Molecular properties determined from the relaxation of long-lived spin states

J Chem Phys. 2007 Oct 7;127(13):134112. doi: 10.1063/1.2778429.

Abstract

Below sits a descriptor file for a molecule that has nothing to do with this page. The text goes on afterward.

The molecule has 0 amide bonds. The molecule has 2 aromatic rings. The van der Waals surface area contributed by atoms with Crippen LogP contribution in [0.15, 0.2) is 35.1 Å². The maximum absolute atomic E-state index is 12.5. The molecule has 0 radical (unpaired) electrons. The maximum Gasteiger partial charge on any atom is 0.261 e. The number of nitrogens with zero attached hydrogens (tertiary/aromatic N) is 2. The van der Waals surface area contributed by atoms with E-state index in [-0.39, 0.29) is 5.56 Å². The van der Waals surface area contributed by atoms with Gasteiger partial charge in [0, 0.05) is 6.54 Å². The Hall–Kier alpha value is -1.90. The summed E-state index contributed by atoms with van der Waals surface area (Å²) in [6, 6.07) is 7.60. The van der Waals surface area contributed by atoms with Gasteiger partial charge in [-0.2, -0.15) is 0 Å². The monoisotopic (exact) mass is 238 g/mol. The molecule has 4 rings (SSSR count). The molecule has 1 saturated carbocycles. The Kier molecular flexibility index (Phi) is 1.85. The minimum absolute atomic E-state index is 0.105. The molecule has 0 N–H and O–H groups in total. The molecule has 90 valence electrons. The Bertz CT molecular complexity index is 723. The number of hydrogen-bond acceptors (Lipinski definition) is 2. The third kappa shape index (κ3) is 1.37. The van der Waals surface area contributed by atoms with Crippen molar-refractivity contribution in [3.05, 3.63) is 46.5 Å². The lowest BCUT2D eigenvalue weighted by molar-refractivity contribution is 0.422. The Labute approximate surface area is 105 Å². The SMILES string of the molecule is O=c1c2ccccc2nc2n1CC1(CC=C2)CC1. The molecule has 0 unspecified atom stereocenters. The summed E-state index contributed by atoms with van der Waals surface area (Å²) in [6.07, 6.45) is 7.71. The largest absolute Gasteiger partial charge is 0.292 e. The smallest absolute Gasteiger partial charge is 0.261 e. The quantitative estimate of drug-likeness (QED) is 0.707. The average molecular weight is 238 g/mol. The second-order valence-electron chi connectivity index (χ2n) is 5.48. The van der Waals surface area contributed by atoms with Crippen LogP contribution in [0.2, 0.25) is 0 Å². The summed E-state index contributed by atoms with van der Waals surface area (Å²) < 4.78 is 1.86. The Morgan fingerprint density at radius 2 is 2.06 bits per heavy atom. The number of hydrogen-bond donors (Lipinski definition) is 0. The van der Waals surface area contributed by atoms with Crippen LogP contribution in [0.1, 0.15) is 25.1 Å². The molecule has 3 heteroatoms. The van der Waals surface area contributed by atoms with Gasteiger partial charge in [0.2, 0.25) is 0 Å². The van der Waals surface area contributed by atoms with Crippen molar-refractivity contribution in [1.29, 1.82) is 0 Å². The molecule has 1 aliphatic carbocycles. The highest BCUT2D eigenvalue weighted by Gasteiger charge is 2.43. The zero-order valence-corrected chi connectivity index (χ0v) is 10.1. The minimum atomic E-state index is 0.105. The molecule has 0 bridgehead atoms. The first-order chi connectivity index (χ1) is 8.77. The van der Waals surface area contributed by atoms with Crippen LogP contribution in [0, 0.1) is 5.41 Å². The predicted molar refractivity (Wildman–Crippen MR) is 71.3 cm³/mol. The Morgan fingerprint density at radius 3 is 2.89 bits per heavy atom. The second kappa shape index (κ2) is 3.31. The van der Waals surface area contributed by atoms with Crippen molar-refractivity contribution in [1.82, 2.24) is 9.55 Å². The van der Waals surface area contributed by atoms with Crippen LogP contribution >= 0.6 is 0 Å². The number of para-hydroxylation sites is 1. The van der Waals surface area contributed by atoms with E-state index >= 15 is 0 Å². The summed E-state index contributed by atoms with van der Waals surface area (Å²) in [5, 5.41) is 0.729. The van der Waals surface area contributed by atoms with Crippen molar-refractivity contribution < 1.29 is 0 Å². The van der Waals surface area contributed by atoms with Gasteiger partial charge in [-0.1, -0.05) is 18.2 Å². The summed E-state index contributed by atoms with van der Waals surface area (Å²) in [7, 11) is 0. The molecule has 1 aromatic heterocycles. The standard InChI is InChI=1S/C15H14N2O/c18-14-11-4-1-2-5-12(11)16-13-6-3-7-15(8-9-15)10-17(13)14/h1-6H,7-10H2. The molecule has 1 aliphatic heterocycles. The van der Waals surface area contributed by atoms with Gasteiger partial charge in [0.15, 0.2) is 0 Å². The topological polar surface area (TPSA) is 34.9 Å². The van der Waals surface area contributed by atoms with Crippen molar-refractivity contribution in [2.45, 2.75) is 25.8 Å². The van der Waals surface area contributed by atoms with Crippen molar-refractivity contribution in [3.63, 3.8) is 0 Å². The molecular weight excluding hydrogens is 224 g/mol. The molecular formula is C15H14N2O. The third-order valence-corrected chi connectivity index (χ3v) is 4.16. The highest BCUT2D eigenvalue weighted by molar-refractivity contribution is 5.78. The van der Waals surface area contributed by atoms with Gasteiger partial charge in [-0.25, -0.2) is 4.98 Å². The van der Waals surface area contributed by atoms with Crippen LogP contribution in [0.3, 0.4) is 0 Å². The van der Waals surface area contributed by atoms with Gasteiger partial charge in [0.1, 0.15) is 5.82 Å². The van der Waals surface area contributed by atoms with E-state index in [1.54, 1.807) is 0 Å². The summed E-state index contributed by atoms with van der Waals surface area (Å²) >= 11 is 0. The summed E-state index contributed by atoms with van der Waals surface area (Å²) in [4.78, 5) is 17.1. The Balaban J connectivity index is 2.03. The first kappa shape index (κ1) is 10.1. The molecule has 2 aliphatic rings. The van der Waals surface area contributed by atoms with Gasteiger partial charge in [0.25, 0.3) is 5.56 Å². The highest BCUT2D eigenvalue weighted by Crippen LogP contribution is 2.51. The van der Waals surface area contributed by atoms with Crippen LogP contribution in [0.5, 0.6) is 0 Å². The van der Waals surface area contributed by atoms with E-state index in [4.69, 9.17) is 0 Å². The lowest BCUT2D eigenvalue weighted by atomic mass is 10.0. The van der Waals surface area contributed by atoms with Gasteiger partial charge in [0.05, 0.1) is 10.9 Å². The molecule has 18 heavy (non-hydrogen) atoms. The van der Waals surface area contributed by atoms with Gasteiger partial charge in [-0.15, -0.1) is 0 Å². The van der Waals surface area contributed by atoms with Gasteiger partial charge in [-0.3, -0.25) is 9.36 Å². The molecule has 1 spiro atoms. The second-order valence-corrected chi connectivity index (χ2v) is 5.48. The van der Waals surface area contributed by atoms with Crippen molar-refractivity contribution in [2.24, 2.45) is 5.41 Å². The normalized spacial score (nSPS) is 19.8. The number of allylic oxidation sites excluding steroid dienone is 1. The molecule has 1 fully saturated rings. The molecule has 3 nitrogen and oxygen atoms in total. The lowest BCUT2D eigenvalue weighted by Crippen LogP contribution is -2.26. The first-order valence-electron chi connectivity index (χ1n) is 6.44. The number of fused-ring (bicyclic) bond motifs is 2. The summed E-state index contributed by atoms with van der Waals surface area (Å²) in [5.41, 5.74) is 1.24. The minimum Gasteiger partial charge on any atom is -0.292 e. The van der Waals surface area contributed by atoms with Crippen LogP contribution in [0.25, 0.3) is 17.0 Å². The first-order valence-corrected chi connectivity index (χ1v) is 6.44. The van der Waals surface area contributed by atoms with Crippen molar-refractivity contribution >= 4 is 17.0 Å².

The populations of long-lived spin states, in particular, populations of singlet states that are comprised of antisymmetric combinations of product states, |alpha(I)beta(S)> - |beta(I)alpha(S)>, are characterized by very long lifetimes because the dipole-dipole interaction between the two "active" spins I and S that are involved in such states is inoperative as a relaxation mechanism. The relaxation rate constants of long-lived (singlet) states are therefore determined by the chemical shift anisotropy (CSA) of the active spins and by dipole-dipole interactions with passive spins. For a pair of coupled spins, the singlet-state relaxation rate constants strongly depend on the magnitudes and orientations of the CSA tensors. The relaxation properties of long-lived states therefore reveal new information about molecular symmetry and structure and about spectral density functions that characterize the dynamic behavior.